Extended argument is found in the appellant's brief to the effect that ‘There is insufficient evidence to support the verdict of the jury in the instant cause’, and it is claimed that ‘A review of the evidence, * * * disclosed certain uncontroverted facts which the appellant contends rendered the respondents herein guilty of negligence, and that by no construction of the evidence as presented can the verdict * * * be justified in law or in fact’. The argument, however, is unavailing. It is fundamental that ‘appellate courts sit to review errors of law, and are without power to make findings of fact, and it is only when the question is presented as one of law that the appellate court will examine it (the evidence) to this sole end’. 2 Cal.Jur., Appeal and Error, Section 542 et seq. ‘It must be borne in mind’, continues this work, ‘that the question before the court in considering the attack on the verdict * * * is not how it would find the facts to be, but * * * was there substantial evidence in support thereof? If so, the verdict must stand, however strongly such evidence may be opposed by other evidence’. As was said in Rinker v. McKinley, 65 Cal.App.2d 109, 110, 149 P.2d 859, 860, ‘the rule is established that it is not sufficient ground for reversal of a judgment for an appellant to point out or to even demonstrate to an appellate court that a finding is against the preponderance of the evidence; he must show that there is not any substantial evidence to sustain the questioned finding’. That the record in the instant case presents substantial evidence to sustain the verdict rendered, cannot be doubted.
The appellant maintains that ‘The only possible explanation of the jury's conclusion may be found perhaps in the errors committed by the trial court in the matter of the instructions read’. In this connection complaint is made of two instructions. First, that ‘The instruction relating to respondent Schiller's liability in the event that the jury found he had violated a provision of the Vehicle Code (by turning into the traffic without exercising reasonable care) was meaningless without the additional and all essential element that if such violation were established then the jury should find him guilty of negligence per se’. Appellant's other complaint is that the trial court erroneously instructed the jury as to the care to be exercised in case the motorman was confronted by an ‘emergency not caused by his own negligence’, when, as appellant maintains, ‘the evidence wholly failed to support even a remote possibility’ that an emergency existed.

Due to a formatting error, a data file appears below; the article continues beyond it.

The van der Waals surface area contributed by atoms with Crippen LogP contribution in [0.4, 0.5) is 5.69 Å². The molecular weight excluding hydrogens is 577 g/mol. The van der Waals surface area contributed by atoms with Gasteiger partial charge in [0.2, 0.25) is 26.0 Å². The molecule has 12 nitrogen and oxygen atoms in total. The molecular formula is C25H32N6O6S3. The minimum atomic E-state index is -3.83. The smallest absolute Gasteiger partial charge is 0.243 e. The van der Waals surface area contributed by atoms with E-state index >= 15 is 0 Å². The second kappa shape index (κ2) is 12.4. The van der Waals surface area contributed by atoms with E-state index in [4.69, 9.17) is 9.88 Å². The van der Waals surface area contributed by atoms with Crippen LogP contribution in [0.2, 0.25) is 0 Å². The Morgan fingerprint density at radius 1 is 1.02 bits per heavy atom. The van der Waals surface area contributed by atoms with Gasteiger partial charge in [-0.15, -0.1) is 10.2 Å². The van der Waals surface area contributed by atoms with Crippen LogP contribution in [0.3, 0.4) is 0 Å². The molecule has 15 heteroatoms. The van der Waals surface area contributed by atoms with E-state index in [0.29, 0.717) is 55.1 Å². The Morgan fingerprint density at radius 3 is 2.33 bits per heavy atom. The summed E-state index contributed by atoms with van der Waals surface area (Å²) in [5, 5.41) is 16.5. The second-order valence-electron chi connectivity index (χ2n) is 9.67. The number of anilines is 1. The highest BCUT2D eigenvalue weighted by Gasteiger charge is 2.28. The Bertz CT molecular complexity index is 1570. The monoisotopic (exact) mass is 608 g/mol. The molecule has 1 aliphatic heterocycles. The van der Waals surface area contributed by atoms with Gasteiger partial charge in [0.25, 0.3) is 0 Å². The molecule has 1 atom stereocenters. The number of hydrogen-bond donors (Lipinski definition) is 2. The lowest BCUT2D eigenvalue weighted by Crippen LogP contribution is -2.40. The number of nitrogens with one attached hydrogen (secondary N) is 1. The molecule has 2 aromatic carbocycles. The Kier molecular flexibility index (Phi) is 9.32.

The giving of neither instruction warrants a reversal. The instruction which gave to the jury the relevant provisions of the Motor Vehicle Code, was requested not by the appellant but by the respondent transit company, and the appellant did not request the giving of that further explanation which it is now insisted should have been given by the court. In other parts of the charge the jury was correctly instructed as to the nature of negligence and ordinary care. Moreover, as hereinbefore indicated, the record reveals substantial evidence to justify the verdict.
The instruction which told the jury, ‘if you should find that the motorman of the street car was confronted by an emergency not caused by his own negligence, wherein he was required to make a choice of courses of conduct, both dangerous for someone, the fact that he chose a course that involved the risk of plaintiff's safety is not, in itself, proof of negligence’, does not seem improper under the circumstances disclosed by the evidence. In view of the very brief interval of time and distance which preceded the collision—‘maybe fifteen or twenty seconds' between maneuvering the truck into the street and the impact; and from the evidence that the motorman realized the danger when the car was only 15 or 20 feet from the point of impact,—the jury might well believe that a sudden emergency was presented. Appellant's insistence that the motorman's statement, ‘I might have saw the truck sooner’, indicated negligence and the absence of any emergency, is not persuasive. As said in respondent's brief, the motorman presumably ‘used the word ‘might’ to indicate that he may have seen the truck sooner but that its presence or activity made no impression on him because it was not then a danger'.
There being substantial evidence to justify the verdict, and no prejudicial error appearing in the record, the judgment is affirmed and the attempted appeal from the order denying a new trial is dismissed.
YORK, P. J., and WHITE, J., concur.